Mr. Gilder’s grievance was thereafter duly referred to the appropriate officers of the Company pursuant to Article 17 of the Agreement. The parties were unable to agree on a settlement of the dispute and the case was then referred to this Board for arbitration.
This arbitration raises questions of interpretation in regard to the following two articles of the collective Agreement:
Staff Reductions, Displacement Rights and Recall to Work
1. When there is to be a reduction in force at a base it will be accomplished in reverse order of trade classification or work group seniority. Employees affected will be given as much advance notice as possible.
2. An employee laid off due to a reduction in forces shall when laid off, file his address with the Company informed of his current address. An employee will only maintain his name on the seniority list by notifying the company at its Head Office by registered mail postmarked not later than November 15th in each year that he is available to return to work if requested. Failure to comply with this provision automatically closes out the employee’s record with the Company.
3. An employee shall forfeit his Company and classification seniority if he does not return to work within fourteen (14) days after notice to return to an assignment estimated to last six (6) or more months. Notice shall be sent by registered mail or prepaid telegram to the last address filed with the Company, with a copy to the System General Chairman.
4. During a period of layoff an employee will continue to accrue seniority other than for pay purposes
5. An employee may only exercise his seniority to displace the most junior employee in the same trade classification or work group when he has been affected by a reduction in force or termination of his assignment.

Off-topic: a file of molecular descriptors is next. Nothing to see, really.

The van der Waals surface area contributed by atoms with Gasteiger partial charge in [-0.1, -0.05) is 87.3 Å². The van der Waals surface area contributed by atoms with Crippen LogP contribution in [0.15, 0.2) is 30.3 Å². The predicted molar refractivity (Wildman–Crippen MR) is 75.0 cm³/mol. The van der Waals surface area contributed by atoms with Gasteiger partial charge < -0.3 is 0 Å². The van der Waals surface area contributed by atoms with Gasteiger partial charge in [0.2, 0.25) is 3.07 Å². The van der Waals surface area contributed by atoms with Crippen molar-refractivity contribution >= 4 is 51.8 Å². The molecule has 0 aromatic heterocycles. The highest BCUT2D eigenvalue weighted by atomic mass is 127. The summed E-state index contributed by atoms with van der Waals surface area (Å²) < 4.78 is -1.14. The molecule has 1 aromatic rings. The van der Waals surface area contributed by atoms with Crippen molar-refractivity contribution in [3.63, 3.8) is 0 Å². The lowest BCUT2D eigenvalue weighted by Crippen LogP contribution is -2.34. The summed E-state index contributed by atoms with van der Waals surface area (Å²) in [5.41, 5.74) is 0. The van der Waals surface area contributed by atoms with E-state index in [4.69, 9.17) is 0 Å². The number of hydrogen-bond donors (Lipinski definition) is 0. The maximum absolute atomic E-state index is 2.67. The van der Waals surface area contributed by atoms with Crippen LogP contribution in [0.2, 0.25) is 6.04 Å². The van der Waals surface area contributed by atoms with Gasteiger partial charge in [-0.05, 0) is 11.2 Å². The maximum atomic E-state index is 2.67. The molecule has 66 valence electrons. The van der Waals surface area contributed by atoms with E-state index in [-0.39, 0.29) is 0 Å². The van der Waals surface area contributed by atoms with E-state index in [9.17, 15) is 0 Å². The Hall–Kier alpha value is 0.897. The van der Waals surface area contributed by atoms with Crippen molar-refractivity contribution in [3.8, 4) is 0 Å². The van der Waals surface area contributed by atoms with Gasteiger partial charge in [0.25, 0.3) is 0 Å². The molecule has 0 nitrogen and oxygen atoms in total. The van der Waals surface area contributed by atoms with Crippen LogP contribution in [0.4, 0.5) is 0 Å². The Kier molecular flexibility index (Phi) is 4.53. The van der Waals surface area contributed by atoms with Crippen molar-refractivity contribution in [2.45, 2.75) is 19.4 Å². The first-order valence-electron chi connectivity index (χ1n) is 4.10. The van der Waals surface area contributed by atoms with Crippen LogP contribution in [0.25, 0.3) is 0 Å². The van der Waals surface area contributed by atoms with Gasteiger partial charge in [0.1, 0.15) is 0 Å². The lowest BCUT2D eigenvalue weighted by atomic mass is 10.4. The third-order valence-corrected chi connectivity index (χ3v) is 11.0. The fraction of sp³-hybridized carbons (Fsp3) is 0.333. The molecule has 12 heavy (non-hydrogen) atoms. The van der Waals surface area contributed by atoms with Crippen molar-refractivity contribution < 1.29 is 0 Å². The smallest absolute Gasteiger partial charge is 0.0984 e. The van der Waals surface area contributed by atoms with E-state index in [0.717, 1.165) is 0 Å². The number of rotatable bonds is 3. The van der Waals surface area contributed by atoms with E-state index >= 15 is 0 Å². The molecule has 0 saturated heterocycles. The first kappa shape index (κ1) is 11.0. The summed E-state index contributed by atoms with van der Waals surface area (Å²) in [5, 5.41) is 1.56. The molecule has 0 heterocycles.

6. An employee affected by a reduction in force at a base must exercise his seniority to displace the most junior employee at the same base in the same trade classification or work group providing he is qualified to fill the position.
7. If an employee cannot exercise seniority at his base he may, within fourteen (14) calendar days from the date of notification of layoff, elect to displace the most junior employee in his seniority entitles him to do so. An employee’s intent to displace must be submitted in writing prior to expiration of the fourteen (14) day period.
If the employee does not elect to displace elsewhere on the system in the time limit required he will be placed on laid-off status at his base and will forfeit such displacement privileges.
8. In the event that his seniority does not entitle him to displace another employee on the system he must, within fourteen (14) days from the date of notification of layoff, signify in writing to the Company that he wishes to be considered for future positions on the system that his seniority will entitle him to hold.
9. when there is a qualified employee on laid-off status at a base, a vacancy at that base will not be bulletined but will be filled by recall to work of such employee or employees in seniority order.
The application of this Article shall become effective the date of signing of Agreement No. 19.
1. A permanent employee covered by this agreement who has completed one (1) year of continuous service under this agreement immediately prior to being laid off through no fault or action of his own, including layoff resulting from merger or geographical relocation, shall receive severance pay as provided in Clause 2 of this article, subject to the limitations and conditions set forth herein, but he shall receive no severance pay if any one or more of the following conditions exist:…
(d) The layoff is caused by an act of God, a national war emergency, revocation of the company’s operating certificates or certificate, or grounding of a substantial number of company aircraft for reasons beyond the Company’s control.